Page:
References and links

1.

K. Sakoda, Optical Properties of Photonic Crystals (Springer-Verlag, Berlin, 2001).

2.

J.W. Fleischer, M. Segev, N. K. Efremedis, and D. N. Christodoulides, “Observation of two-dimensional discrete solitons in optically induced nonlinear photonic lattices,” Nature 422, 147–150 (2003). [CrossRef] [PubMed]

3.

D. N. Neshev, T. J. Alexander, E. A. Ostrovskaya, Y. S. Kivshar, H. Martin, I. Makasyuk, and Z. G. Chen, “Observation of discrete vortex solitons in optically induced photonic lattices,” Phys. Rev. Lett. 92, 123903 (2004). [CrossRef] [PubMed]

4.

J. W. Fleischer, G. Bartal, O. Cohen, O. Manela, M. Segev, J. Hudock, and D. N. Christodoulides, “Observation of vortex-ring “discrete” solitons in 2D photonic lattices,” Phys. Rev. Lett. 92, 123904 (2004). [CrossRef] [PubMed]

5.

A. Ferrando, M. Zacarés, P. F. de Córdoba, D. Binosi, and J. A. Monsoriu, “Vortex solitons in photonic crystal fibers,” Opt. Express 12, 817–822 (2004). [CrossRef] [PubMed]

6.

M. Hamermesh, Group theory and its application to physical problems, Addison-Wesley series in physics, 1st ed. (Addison-Wesley, Reading, Massachusetts, 1964).

7.

A. Ferrando, M. Zacarés, P. F. de Córdoba, D. Binosi, and J. A. Monsoriu, “Spatial soliton formation in photonic crystal fibers,” Opt. Express 11, 452–459 (2003). [CrossRef] [PubMed]

8.

Z. H. Musslimani and J. Yang, “Self-trapping of light in a two-dimensional photonic lattice,” J. Opt. Soc. Am. B 21, 973–981 (2004). [CrossRef]

9.

N. Akhmediev, A. Ankiewicz, and J. M. Soto-Crespo, “Does the nonlinear Schrödinger equation correctly describe beam propagation?,” Opt. Lett. 18, 411–413 (1993). [CrossRef] [PubMed]

10.

G. I. Stegeman and M. Segev, “Optical spatial solitons and their interactions: universality and diversity,” Science 286, 1518 (1999). [CrossRef] [PubMed]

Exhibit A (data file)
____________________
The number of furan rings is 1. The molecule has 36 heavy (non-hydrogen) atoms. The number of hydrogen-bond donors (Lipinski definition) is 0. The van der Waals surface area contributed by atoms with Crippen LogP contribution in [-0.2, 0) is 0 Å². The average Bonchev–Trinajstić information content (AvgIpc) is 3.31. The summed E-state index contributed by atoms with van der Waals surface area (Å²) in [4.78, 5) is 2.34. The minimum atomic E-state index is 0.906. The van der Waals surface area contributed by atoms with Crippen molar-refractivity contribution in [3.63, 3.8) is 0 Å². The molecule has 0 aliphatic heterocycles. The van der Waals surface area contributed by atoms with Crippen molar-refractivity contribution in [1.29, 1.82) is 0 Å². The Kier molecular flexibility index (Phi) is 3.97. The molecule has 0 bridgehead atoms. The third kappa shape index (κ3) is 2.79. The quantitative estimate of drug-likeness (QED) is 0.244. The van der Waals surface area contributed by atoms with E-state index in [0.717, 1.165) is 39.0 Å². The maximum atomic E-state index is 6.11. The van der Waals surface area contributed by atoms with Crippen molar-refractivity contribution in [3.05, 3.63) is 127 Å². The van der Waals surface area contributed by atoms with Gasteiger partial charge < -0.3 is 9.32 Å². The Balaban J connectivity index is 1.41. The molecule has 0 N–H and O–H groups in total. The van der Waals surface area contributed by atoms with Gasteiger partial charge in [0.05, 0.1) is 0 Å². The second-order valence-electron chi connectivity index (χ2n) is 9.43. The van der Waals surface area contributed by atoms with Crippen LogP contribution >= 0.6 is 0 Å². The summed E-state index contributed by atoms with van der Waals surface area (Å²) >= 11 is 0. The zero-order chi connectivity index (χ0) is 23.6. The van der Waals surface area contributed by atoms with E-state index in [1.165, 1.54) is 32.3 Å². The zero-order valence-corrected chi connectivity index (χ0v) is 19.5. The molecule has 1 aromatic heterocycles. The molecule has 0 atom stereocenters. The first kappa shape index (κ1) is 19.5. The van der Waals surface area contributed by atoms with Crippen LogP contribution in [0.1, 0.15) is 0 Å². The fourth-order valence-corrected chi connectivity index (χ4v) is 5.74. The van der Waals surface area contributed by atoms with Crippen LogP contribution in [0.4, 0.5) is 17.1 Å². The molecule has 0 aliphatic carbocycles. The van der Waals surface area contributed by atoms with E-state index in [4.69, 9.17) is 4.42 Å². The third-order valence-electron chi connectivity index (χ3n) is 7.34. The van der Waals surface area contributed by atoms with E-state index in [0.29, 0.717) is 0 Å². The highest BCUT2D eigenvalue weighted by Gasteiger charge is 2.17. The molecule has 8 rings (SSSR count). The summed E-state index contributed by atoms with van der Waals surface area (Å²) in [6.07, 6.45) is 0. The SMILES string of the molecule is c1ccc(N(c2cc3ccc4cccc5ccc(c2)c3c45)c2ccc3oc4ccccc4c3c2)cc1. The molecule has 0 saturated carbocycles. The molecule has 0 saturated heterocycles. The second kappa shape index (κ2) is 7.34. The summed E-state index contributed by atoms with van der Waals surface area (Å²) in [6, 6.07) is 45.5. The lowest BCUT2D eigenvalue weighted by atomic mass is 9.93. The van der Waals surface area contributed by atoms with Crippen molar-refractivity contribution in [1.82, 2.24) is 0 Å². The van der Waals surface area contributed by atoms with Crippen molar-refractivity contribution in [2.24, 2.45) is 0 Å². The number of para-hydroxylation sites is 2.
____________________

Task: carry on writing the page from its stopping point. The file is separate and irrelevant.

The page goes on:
11.

T. J. Alexander, A. A. Sukhorukov, and Y. S. Kivshar, “Asymmetric vortex solitons in nonlinear periodic lattices,” Phys. Rev. Lett 93, 063901 (2004). [CrossRef] [PubMed]

OCIS Codes
(060.4370) Fiber optics and optical communications : Nonlinear optics, fibers
(190.4370) Nonlinear optics : Nonlinear optics, fibers

ToC Category:
Research Papers

History
Original Manuscript: December 1, 2004
Revised Manuscript: December 1, 2004
Published: February 21, 2005

Citation
Albert Ferrando, Mario Zacarés, Pedro Andreés, Pedro Fernández de Córdoba, and Juan Monsoriu, "Nodal solitons and the nonlinear breaking of discrete symmetry," Opt. Express 13, 1072-1078 (2005)
http://www.opticsinfobase.org/oe/abstract.cfm?URI=oe-13-4-1072


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References

  1. K. Sakoda, Optical Properties of Photonic Crystals (Springer-Verlag, Berlin, 2001)
  2. J.W. Fleischer,M. Segev, N. K. Efremedis, and D. N. Christodoulides, “Observation of two-dimensional discrete solitons in optically induced nonlinear photonic lattices,” Nature 422, 147–150 (2003) [CrossRef] [PubMed]
  3. D. N. Neshev, T. J. Alexander, E. A. Ostrovskaya, Y. S. Kivshar, H. Martin, I. Makasyuk, and Z. G. Chen, “Observation of discrete vortex solitons in optically induced photonic lattices,” Phys. Rev. Lett. 92, 123903 (2004) [CrossRef] [PubMed]
  4. J. W. Fleischer, G. Bartal, O. Cohen, O. Manela, M. Segev, J. Hudock, and D. N. Christodoulides, “Observation of vortex-ring “discrete” solitons in 2D photonic lattices,” Phys. Rev. Lett. 92, 123904 (2004) [CrossRef] [PubMed]
  5. A. Ferrando, M. Zacarés, P. F. de Córdoba, D. Binosi, and J. A. Monsoriu, “Vortex solitons in photonic crystal fibers,” Opt. Express 12, 817–822 (2004). [CrossRef] [PubMed]
  6. M. Hamermesh, Group theory and its application to physical problems, Addison-Wesley series in physics, 1st ed. (Addison-Wesley, Reading, Massachusetts, 1964).
  7. A. Ferrando, M. Zacarés, P. F. de Córdoba, D. Binosi, and J. A. Monsoriu, “Spatial soliton formation in photonic crystal fibers,” Opt. Express 11, 452–459 (2003). [CrossRef] [PubMed]
  8. Z. H. Musslimani and J. Yang, “Self-trapping of light in a two-dimensional photonic lattice,” J. Opt. Soc. Am. B 21, 973–981 (2004) [CrossRef]
  9. N. Akhmediev, A. Ankiewicz, and J. M. Soto-Crespo, “Does the nonlinear Schrödinger equation correctly describe beam propagation?,” Opt. Lett. 18, 411–413 (1993). [CrossRef] [PubMed]
  10. G. I. Stegeman and M. Segev, “Optical spatial solitons and their interactions: universality and diversity,” Science 286, 1518 (1999) [CrossRef] [PubMed]
  11. T. J. Alexander, A. A. Sukhorukov, and Y. S. Kivshar, “Asymmetric vortex solitons in nonlinear periodic lattices,” Phys. Rev. Lett 93, 063901 (2004) [CrossRef] [PubMed]